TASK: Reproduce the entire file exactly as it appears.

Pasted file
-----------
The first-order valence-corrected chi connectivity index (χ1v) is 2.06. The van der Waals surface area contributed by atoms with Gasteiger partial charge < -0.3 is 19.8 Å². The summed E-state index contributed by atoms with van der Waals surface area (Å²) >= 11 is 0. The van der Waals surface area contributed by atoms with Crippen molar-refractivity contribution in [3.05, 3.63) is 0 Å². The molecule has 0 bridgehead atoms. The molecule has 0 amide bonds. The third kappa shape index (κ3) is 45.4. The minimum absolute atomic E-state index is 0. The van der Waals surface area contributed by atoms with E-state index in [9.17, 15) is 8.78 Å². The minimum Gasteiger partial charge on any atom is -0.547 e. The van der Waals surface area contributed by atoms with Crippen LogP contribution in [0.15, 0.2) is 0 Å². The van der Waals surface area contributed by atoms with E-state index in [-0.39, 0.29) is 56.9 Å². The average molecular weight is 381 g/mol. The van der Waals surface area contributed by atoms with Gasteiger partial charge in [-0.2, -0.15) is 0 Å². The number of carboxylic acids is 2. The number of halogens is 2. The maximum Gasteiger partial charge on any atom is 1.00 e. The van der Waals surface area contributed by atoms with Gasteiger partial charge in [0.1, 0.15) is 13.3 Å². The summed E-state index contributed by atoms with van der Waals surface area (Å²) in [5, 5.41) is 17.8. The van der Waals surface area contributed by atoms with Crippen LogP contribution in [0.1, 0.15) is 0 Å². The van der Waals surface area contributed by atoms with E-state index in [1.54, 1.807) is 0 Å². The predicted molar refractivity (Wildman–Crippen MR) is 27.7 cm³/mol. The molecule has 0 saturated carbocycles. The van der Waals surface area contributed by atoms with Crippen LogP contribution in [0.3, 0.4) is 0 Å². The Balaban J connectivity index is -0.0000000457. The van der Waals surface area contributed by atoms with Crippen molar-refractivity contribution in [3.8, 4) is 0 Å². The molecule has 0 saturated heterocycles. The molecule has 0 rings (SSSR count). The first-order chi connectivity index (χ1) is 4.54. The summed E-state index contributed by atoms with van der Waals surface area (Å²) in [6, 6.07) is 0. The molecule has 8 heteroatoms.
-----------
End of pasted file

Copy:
The first-order valence-corrected chi connectivity index (χ1v) is 2.06. The van der Waals surface area contributed by atoms with Gasteiger partial charge < -0.3 is 19.8 Å². The summed E-state index contributed by atoms with van der Waals surface area (Å²) >= 11 is 0. The van der Waals surface area contributed by atoms with Crippen molar-refractivity contribution in [3.05, 3.63) is 0 Å². The molecule has 0 bridgehead atoms. The molecule has 0 amide bonds. The third kappa shape index (κ3) is 45.4. The minimum absolute atomic E-state index is 0. The van der Waals surface area contributed by atoms with E-state index in [9.17, 15) is 8.78 Å². The minimum Gasteiger partial charge on any atom is -0.547 e. The van der Waals surface area contributed by atoms with Crippen LogP contribution in [0.15, 0.2) is 0 Å². The van der Waals surface area contributed by atoms with E-state index in [-0.39, 0.29) is 56.9 Å². The average molecular weight is 381 g/mol. The van der Waals surface area contributed by atoms with Gasteiger partial charge in [-0.2, -0.15) is 0 Å². The number of carboxylic acids is 2. The number of halogens is 2. The maximum Gasteiger partial charge on any atom is 1.00 e. The van der Waals surface area contributed by atoms with Gasteiger partial charge in [0.1, 0.15) is 13.3 Å². The summed E-state index contributed by atoms with van der Waals surface area (Å²) in [5, 5.41) is 17.8. The van der Waals surface area contributed by atoms with Crippen LogP contribution in [0.1, 0.15) is 0 Å². The van der Waals surface area contributed by atoms with E-state index in [1.54, 1.807) is 0 Å². The predicted molar refractivity (Wildman–Crippen MR) is 27.7 cm³/mol. The molecule has 0 saturated carbocycles. The van der Waals surface area contributed by atoms with Crippen LogP contribution in [0.3, 0.4) is 0 Å². The Balaban J connectivity index is -0.0000000457. The van der Waals surface area contributed by atoms with Crippen molar-refractivity contribution in [3.8, 4) is 0 Å². The molecule has 0 saturated heterocycles. The molecule has 0 rings (SSSR count). The first-order chi connectivity index (χ1) is 4.54. The summed E-state index contributed by atoms with van der Waals surface area (Å²) in [6, 6.07) is 0. The molecule has 8 heteroatoms.